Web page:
Video footage from the city showed bands of Haitian youths armed with machetes wandering the streets looting, as the local police were largely invisible.
(Ed. note: CBS News correspondent Kelly Cobiella will report on looting in Port-au-Prince on the CBS Evening News, tonight at 6:30 p.m. EST.)
"The Hatian National Police are not visible at all," said David Wimhurst, a spokesman for the United Nations peacekeeping mission in Port-au-Prince. The U.N. peacekeepers are themselves devastated by casualties from the quake.
Whether the machete-wielding men posed a violent threat to the rest of the city is unclear, but what is clear is that quake survivors are taking more drastic measures as relief efforts have become bogged down in what some aid workers call a "logistical nightmare."
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Matt Marek, of the American Red Cross, said the widespread looting has mainly been relegated to collapsed buildings, not undamaged stores.
"There is no other way to get provisions," he told The Associated Press. "Even if you have money, those resources are going to be exhausted in a few days."
But some think the looting is becoming a more serious threat.
"It is dangerous at night. Lootings were widespread and some markets were ransacked," Oxfam spokesman Cedric Perus said in a statement to the AP. .
And the problem will likely get worse in the absence of more effective relief.
"Literally I can say the whole population is homeless. … People grow more desperate and then God only know what's going to happen," Frederick Auzate, a Haitian-American from Silver Springs, Md., told CBS Evening News anchor Katie Couric in Port-au-Prince Thursday.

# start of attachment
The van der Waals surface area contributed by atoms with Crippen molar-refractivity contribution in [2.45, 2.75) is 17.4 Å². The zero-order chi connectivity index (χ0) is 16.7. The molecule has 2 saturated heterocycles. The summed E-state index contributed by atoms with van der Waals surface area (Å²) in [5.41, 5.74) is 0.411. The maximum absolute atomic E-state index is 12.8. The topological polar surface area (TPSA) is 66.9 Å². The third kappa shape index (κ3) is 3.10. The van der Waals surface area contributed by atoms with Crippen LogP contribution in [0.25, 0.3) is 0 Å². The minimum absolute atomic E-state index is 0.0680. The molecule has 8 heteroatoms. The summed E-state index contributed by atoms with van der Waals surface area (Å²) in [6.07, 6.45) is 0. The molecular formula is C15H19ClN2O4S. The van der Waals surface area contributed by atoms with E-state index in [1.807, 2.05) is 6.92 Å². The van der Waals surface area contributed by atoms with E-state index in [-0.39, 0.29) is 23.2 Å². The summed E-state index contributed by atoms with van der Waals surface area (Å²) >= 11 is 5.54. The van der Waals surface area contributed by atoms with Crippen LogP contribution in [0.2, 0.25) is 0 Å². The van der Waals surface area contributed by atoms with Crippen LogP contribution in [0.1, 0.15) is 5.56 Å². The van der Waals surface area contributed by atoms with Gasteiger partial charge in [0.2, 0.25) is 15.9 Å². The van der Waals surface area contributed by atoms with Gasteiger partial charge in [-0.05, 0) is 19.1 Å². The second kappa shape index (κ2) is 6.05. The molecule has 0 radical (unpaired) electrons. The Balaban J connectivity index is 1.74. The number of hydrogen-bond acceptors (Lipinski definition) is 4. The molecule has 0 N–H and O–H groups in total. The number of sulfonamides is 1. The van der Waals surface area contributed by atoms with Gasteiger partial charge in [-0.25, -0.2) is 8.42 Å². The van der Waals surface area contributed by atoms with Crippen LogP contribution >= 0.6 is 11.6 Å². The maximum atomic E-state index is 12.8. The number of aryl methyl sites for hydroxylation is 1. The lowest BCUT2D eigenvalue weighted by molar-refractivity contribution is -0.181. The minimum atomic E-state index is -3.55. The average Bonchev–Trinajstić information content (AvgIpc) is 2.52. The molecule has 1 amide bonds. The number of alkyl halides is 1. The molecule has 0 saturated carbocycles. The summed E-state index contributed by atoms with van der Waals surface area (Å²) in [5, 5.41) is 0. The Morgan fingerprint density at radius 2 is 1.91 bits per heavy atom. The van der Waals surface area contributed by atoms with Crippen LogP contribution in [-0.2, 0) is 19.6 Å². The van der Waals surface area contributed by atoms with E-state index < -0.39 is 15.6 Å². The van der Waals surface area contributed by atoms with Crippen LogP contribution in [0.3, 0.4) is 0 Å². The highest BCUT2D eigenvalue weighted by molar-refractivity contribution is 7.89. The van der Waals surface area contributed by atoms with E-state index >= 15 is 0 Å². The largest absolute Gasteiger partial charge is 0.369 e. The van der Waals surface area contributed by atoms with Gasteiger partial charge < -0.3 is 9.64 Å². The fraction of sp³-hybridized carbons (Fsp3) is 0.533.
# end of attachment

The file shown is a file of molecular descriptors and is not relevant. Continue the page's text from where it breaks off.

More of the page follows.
U.S. State Department spokesman P.J. Crowley said there have been reports of minor looting. Crowley said the U.S. military is headed to Haiti to "stabilize" the country – a priority set forth by Haiti's own government. Up to 3,500 soldiers are en route to the quake-ravaged nation from the U.S. Army's 82nd Airborne Division to assist with disaster relief and security, with the first 100 troops set to arrive Thursday, an Army official said.
Looting and violence are not uncommon in the wake of severe natural disasters that leave local communities isolated and desperate. After Hurricane Katrina battered New Orleans, television cameras captured widespread looting and there were reports of rooftop snipers firing upon rescue and news helicopters.
In this CBS News video, men carrying machetes are seen walking the streets of Port-au-Prince
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